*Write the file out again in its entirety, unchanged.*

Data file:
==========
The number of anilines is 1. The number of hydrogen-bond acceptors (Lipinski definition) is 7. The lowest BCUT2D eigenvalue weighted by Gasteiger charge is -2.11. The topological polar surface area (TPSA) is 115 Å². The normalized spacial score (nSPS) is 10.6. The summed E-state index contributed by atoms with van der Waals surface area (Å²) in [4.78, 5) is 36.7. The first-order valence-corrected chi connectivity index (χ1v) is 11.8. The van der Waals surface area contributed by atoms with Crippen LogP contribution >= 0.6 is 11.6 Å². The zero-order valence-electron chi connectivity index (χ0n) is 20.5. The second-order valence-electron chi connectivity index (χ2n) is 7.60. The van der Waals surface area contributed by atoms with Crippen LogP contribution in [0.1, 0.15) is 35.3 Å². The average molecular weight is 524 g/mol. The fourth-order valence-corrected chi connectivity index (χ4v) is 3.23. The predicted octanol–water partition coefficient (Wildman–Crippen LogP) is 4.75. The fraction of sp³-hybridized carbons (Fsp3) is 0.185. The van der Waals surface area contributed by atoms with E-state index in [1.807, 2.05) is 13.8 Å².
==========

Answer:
The number of anilines is 1. The number of hydrogen-bond acceptors (Lipinski definition) is 7. The lowest BCUT2D eigenvalue weighted by Gasteiger charge is -2.11. The topological polar surface area (TPSA) is 115 Å². The normalized spacial score (nSPS) is 10.6. The summed E-state index contributed by atoms with van der Waals surface area (Å²) in [4.78, 5) is 36.7. The first-order valence-corrected chi connectivity index (χ1v) is 11.8. The van der Waals surface area contributed by atoms with Crippen LogP contribution >= 0.6 is 11.6 Å². The zero-order valence-electron chi connectivity index (χ0n) is 20.5. The second-order valence-electron chi connectivity index (χ2n) is 7.60. The van der Waals surface area contributed by atoms with Crippen LogP contribution in [0.1, 0.15) is 35.3 Å². The average molecular weight is 524 g/mol. The fourth-order valence-corrected chi connectivity index (χ4v) is 3.23. The predicted octanol–water partition coefficient (Wildman–Crippen LogP) is 4.75. The fraction of sp³-hybridized carbons (Fsp3) is 0.185. The van der Waals surface area contributed by atoms with E-state index in [1.807, 2.05) is 13.8 Å².